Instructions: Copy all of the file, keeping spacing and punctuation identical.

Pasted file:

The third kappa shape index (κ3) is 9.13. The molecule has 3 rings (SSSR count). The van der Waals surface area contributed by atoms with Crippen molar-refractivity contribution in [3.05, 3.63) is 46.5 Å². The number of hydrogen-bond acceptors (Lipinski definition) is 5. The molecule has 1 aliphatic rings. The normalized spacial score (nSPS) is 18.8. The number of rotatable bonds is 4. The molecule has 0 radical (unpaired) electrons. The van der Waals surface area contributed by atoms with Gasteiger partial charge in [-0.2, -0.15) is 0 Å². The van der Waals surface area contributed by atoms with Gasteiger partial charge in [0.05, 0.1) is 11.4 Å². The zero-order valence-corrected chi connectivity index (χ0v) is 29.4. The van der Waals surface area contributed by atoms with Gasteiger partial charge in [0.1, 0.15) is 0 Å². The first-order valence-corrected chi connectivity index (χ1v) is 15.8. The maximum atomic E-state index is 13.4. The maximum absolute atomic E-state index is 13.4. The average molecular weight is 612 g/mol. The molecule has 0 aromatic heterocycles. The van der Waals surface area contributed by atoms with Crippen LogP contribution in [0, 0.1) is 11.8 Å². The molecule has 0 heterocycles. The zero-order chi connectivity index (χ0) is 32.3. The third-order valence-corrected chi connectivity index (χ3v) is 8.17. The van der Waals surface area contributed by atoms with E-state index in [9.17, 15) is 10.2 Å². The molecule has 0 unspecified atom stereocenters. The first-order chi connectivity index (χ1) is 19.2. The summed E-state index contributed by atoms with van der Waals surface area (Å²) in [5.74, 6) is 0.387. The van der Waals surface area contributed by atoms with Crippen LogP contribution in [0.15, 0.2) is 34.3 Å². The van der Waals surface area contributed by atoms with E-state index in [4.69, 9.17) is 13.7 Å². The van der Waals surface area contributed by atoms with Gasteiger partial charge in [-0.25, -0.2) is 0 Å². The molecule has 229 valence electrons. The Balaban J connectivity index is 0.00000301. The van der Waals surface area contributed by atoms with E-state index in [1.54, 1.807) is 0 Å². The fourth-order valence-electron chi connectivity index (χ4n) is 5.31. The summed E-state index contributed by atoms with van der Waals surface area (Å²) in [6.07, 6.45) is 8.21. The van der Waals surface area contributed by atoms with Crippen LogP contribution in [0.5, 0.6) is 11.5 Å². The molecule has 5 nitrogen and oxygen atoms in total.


The third kappa shape index (κ3) is 9.13. The molecule has 3 rings (SSSR count). The van der Waals surface area contributed by atoms with Crippen molar-refractivity contribution in [3.05, 3.63) is 46.5 Å². The number of hydrogen-bond acceptors (Lipinski definition) is 5. The molecule has 1 aliphatic rings. The normalized spacial score (nSPS) is 18.8. The number of rotatable bonds is 4. The molecule has 0 radical (unpaired) electrons. The van der Waals surface area contributed by atoms with Gasteiger partial charge in [-0.2, -0.15) is 0 Å². The van der Waals surface area contributed by atoms with Gasteiger partial charge in [0.05, 0.1) is 11.4 Å². The zero-order valence-corrected chi connectivity index (χ0v) is 29.4. The van der Waals surface area contributed by atoms with Gasteiger partial charge in [0.1, 0.15) is 0 Å². The first-order valence-corrected chi connectivity index (χ1v) is 15.8. The maximum atomic E-state index is 13.4. The maximum absolute atomic E-state index is 13.4. The average molecular weight is 612 g/mol. The molecule has 0 aromatic heterocycles. The van der Waals surface area contributed by atoms with Crippen LogP contribution in [0, 0.1) is 11.8 Å². The molecule has 0 heterocycles. The zero-order chi connectivity index (χ0) is 32.3. The third-order valence-corrected chi connectivity index (χ3v) is 8.17. The van der Waals surface area contributed by atoms with E-state index in [9.17, 15) is 10.2 Å². The molecule has 0 unspecified atom stereocenters. The first-order chi connectivity index (χ1) is 19.2. The summed E-state index contributed by atoms with van der Waals surface area (Å²) in [5.74, 6) is 0.387. The van der Waals surface area contributed by atoms with Crippen LogP contribution in [0.15, 0.2) is 34.3 Å². The van der Waals surface area contributed by atoms with E-state index in [4.69, 9.17) is 13.7 Å². The van der Waals surface area contributed by atoms with Gasteiger partial charge in [-0.25, -0.2) is 0 Å². The molecule has 229 valence electrons. The Balaban J connectivity index is 0.00000301. The van der Waals surface area contributed by atoms with E-state index in [1.54, 1.807) is 0 Å². The fourth-order valence-electron chi connectivity index (χ4n) is 5.31. The summed E-state index contributed by atoms with van der Waals surface area (Å²) in [6.07, 6.45) is 8.21. The van der Waals surface area contributed by atoms with Crippen LogP contribution in [0.5, 0.6) is 11.5 Å². The molecule has 5 nitrogen and oxygen atoms in total.